At issue in Jewett Sportsmen and Farmer's Club, Inc. v. Chesapeake Exploration, LLC, was a land deed that reserved to the seller all mineral rights beneath the property, as well as the right to go "through and under" the property to access minerals on adjacent lands. The seller had just completed construction of a hydraulic fracturing drilling pad at the property when the surface rights owner moved for an injunction prohibiting all surface activity, including the drill pad.

Interpreting the deed, the court ruled that the seller had a right to reasonably use the property surface to access natural gas located within the property boundaries, but did not have a right to use the surface for purposes of accessing natural gas beneath adjacent tracts of land. Specifically, the court focused on the "and" in the "through and under" language of the deed, and interpreted it to mean, literally, that any oil or gas originating outside the property boundary could only be removed by the seller if the activity remained exclusively beneath the property surface. The court suggested that its ruling might have been different if the deed had been drafted to read "through or under."

This decision may pose significant risk to stakeholders looking to do business in Ohio. Mineral rights leased or purchased by stakeholders today are often the subject of deeds granted decades ago, when the focus was on mining, not natural gas development. These mining deeds commonly used the "through and under" language as a way to limit surface activity (e.g., strip mining) that was deemed antithetical to the interests of property owners. That language, even if correctly interpreted by the court in Jewett, poses unique problems in the context of hydraulic fracturing, where large subsurface areas are necessary for adequate well production. The Jewett decision may force fracking stakeholders to negotiate new terms with property owners, purchase or lease adjacent properties from which to conduct drilling operations, or extend subsurface operations beyond what is practical from a financial or technical perspective. Because these options drive up exploration and removal costs, they may make otherwise viable fracking plays unprofitable. Even on large parcels, such as the one at issue in Jewett (177 acres), given the extensive length of most horizontally drilled wells and the large subsurface areas that are affected by the fracking process itself, one can imagine a landowner arguing that just about any fracked well will "capture" gas from outside the property—and therefore that the wells or well pad must be located somewhere other than the property itself. Stakeholders holding legitimate mineral deeds may find themselves in costly fights with property owners over surface rights, where the burden of proof will be hard to meet. These battles may make fracking at or from a particular property uneconomical in Ohio.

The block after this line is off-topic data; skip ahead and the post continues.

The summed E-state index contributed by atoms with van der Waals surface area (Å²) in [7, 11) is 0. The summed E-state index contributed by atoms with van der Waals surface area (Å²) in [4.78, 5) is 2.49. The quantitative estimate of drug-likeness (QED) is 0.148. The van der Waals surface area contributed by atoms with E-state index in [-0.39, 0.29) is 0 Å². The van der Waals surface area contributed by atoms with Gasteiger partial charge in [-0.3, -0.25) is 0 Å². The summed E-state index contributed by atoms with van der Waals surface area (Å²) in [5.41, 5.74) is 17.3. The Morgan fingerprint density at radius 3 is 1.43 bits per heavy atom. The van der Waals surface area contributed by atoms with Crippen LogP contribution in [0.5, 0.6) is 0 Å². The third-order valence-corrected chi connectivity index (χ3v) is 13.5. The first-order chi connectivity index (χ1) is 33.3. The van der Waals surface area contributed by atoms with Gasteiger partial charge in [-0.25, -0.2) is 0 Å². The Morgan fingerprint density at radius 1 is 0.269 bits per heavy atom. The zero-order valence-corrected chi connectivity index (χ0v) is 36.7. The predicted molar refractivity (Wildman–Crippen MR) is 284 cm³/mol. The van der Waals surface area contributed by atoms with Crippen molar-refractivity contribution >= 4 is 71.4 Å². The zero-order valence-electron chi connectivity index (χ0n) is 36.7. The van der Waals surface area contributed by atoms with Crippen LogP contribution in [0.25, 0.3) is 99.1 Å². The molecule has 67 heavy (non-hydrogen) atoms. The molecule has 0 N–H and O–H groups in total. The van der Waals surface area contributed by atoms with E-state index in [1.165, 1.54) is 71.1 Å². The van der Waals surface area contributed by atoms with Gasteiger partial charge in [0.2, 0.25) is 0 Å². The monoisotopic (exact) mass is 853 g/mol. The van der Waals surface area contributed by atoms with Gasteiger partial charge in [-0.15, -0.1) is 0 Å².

The content of this article is intended to provide a general guide to the subject matter. Specialist advice should be sought about your specific circumstances.

To print this article, all you need is to be registered on Mondaq.com.

Click to Login as an existing user or Register so you can print this article.

In association with
Related Video
Up-coming Events Search
Font Size:
Mondaq on Twitter
Register for Access and our Free Biweekly Alert for